This week saw a plenary lecture by LSTM’s Brian Faragher, Professor of Medical Statistics. Awarded his chair last year, Professor Faragher’s lecture, entitled: An Assessment of the whole piece form a small random sample was attended by staff as well as an invited audience of his family and previous colleagues. The lecture was introduced by LSTM’s Director, Professor Janet Hemingway who said: “It is my great pleasure to introduce Brian, and a great recognition of the chair that he is able to deliver this talk. Prior to his appointment 11 years ago, there was not enough statistical support, but Brian’s approachable attitude has allowed statistics to coalesce within LSTM.”
Professor Faragher dedicated his talk to his father and began his lecture by reflecting on the changes that he has seen over his career and what had brought him into the field of medical statistics in the first place. He was keen to begin by acknowledging the fact that he has arrived at where he is today by, in his words, “standing on the shoulders of giants”, those people who had inspired and supported him throughout his career.
Arriving at Liverpool University from the Isle of Man in September in 1967, he described the four events that determined both his life and career, including attending a nuclear physics lecture which was his first encounter with “random”, the introductory statistics course, meeting Professor Michael Sampford as well as his wife. Following his studies he completed an MSc at Aberystwyth, the University of Central Wales, and while his Professor tried to get him to stay on and complete a PhD, he moved instead to work at Shell Agricultural Research Centre in Kent, which he says was in no small part due to the prospect of having access to the mainframe computer at Shell Centre in London.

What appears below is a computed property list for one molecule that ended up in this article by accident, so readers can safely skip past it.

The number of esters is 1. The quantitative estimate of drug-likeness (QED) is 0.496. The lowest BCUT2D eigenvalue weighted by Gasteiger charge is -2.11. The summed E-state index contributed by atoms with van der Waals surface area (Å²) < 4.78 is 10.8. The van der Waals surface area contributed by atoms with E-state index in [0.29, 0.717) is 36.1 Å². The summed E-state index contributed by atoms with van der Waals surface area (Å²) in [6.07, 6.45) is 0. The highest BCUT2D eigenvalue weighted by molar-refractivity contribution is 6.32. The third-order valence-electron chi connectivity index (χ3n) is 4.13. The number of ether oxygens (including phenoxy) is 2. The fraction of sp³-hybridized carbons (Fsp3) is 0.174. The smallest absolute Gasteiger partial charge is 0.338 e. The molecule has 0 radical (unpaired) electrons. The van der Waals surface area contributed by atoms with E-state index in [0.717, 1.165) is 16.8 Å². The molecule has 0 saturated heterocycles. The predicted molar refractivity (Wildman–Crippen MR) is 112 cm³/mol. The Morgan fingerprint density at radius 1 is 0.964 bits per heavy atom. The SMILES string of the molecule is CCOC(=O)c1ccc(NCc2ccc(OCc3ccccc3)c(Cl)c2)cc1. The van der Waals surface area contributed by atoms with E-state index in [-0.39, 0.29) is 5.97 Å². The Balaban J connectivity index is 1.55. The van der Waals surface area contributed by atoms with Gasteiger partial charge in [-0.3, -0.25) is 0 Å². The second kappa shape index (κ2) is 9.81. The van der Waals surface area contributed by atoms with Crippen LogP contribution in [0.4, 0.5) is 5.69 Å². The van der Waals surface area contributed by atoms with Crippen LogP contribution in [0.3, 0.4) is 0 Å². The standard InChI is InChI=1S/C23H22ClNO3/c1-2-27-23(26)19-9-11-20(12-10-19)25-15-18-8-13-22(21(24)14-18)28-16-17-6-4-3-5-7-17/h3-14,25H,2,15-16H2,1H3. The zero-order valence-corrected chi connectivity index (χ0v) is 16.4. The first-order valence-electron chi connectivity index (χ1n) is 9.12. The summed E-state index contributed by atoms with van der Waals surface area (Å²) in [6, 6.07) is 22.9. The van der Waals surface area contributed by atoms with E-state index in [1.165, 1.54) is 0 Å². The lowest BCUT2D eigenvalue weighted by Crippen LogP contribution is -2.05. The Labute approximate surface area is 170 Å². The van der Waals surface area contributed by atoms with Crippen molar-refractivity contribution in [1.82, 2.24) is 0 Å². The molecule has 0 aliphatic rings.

After five years in industry Professor Faragher was a secondary school teacher briefly, before moving into academia and the NHS when he was appointed as medical statistician at the Christie Hospital in Manchester. He was almost immediately seconded to Withington Hospital to set up a Research Support Unit in the University Research Building, which eventually moved to Manchester Medical School. He began his PhD in 1986 and remained in Manchester until taking up a position at LSTM in 2004.
After giving special thanks to those he had worked with at LSTM, Professor Faragher looked to the future of study design and the increasing use of software in statistical methods and what that might mean in terms of the practice of medical statistics. He then provided a snapshot of the present situation in his field, presenting a short essay on structural equation modelling before giving special thanks to the three most important “giants” in his life, his wife and two daughters.